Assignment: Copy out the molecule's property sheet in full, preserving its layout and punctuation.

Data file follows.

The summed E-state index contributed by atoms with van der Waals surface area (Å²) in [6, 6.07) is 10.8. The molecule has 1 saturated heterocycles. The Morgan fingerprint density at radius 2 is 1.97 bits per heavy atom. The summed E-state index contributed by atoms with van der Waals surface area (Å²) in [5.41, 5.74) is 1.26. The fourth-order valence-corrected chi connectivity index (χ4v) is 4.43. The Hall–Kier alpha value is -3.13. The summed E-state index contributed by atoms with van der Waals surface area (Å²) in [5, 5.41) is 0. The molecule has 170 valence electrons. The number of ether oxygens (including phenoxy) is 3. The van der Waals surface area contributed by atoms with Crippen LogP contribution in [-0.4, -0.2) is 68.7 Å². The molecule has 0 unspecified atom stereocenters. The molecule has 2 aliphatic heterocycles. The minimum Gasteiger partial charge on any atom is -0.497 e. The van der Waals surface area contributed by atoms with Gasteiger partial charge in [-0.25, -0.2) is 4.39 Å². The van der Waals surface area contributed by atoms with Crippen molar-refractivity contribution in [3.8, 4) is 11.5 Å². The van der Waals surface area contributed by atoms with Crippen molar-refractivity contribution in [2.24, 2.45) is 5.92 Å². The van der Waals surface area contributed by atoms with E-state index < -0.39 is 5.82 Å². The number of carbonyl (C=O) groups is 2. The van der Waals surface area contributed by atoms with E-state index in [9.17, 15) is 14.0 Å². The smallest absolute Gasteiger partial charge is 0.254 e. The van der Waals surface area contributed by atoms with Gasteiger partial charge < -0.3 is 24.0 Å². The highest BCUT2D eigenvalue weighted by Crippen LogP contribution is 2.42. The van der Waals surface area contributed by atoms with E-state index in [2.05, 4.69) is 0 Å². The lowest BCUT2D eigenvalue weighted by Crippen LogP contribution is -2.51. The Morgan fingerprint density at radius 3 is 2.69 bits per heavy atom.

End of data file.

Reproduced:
The summed E-state index contributed by atoms with van der Waals surface area (Å²) in [6, 6.07) is 10.8. The molecule has 1 saturated heterocycles. The Morgan fingerprint density at radius 2 is 1.97 bits per heavy atom. The summed E-state index contributed by atoms with van der Waals surface area (Å²) in [5.41, 5.74) is 1.26. The fourth-order valence-corrected chi connectivity index (χ4v) is 4.43. The Hall–Kier alpha value is -3.13. The summed E-state index contributed by atoms with van der Waals surface area (Å²) in [5, 5.41) is 0. The molecule has 170 valence electrons. The number of ether oxygens (including phenoxy) is 3. The van der Waals surface area contributed by atoms with Crippen LogP contribution in [-0.4, -0.2) is 68.7 Å². The molecule has 0 unspecified atom stereocenters. The molecule has 2 aliphatic heterocycles. The minimum Gasteiger partial charge on any atom is -0.497 e. The van der Waals surface area contributed by atoms with Gasteiger partial charge in [-0.25, -0.2) is 4.39 Å². The van der Waals surface area contributed by atoms with Crippen molar-refractivity contribution in [3.8, 4) is 11.5 Å². The van der Waals surface area contributed by atoms with Crippen molar-refractivity contribution in [2.24, 2.45) is 5.92 Å². The van der Waals surface area contributed by atoms with E-state index < -0.39 is 5.82 Å². The number of carbonyl (C=O) groups is 2. The van der Waals surface area contributed by atoms with E-state index in [9.17, 15) is 14.0 Å². The smallest absolute Gasteiger partial charge is 0.254 e. The van der Waals surface area contributed by atoms with Gasteiger partial charge < -0.3 is 24.0 Å². The highest BCUT2D eigenvalue weighted by Crippen LogP contribution is 2.42. The van der Waals surface area contributed by atoms with E-state index in [2.05, 4.69) is 0 Å². The lowest BCUT2D eigenvalue weighted by Crippen LogP contribution is -2.51. The Morgan fingerprint density at radius 3 is 2.69 bits per heavy atom.